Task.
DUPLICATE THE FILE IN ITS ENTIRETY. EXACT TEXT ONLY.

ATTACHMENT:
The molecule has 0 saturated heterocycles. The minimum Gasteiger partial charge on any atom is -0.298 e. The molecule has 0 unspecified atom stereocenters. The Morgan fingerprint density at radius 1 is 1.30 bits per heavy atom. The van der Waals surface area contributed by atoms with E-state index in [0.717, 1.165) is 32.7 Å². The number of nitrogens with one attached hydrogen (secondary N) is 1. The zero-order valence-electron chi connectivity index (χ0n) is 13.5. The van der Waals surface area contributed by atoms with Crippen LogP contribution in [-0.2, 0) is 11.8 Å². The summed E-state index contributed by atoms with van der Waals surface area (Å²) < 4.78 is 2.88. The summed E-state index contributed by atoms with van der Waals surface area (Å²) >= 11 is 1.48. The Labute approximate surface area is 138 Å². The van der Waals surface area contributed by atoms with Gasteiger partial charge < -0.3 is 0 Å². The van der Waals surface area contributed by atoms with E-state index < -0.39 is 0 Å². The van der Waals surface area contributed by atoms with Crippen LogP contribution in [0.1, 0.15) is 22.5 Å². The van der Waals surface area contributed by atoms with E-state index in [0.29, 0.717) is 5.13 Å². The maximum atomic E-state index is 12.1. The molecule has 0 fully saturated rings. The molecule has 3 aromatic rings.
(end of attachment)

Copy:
The molecule has 0 saturated heterocycles. The minimum Gasteiger partial charge on any atom is -0.298 e. The molecule has 0 unspecified atom stereocenters. The Morgan fingerprint density at radius 1 is 1.30 bits per heavy atom. The van der Waals surface area contributed by atoms with E-state index in [0.717, 1.165) is 32.7 Å². The number of nitrogens with one attached hydrogen (secondary N) is 1. The zero-order valence-electron chi connectivity index (χ0n) is 13.5. The van der Waals surface area contributed by atoms with Crippen LogP contribution in [-0.2, 0) is 11.8 Å². The summed E-state index contributed by atoms with van der Waals surface area (Å²) < 4.78 is 2.88. The summed E-state index contributed by atoms with van der Waals surface area (Å²) >= 11 is 1.48. The Labute approximate surface area is 138 Å². The van der Waals surface area contributed by atoms with Gasteiger partial charge < -0.3 is 0 Å². The van der Waals surface area contributed by atoms with E-state index < -0.39 is 0 Å². The van der Waals surface area contributed by atoms with Crippen LogP contribution in [0.1, 0.15) is 22.5 Å². The van der Waals surface area contributed by atoms with E-state index in [0.29, 0.717) is 5.13 Å². The maximum atomic E-state index is 12.1. The molecule has 0 fully saturated rings. The molecule has 3 aromatic rings.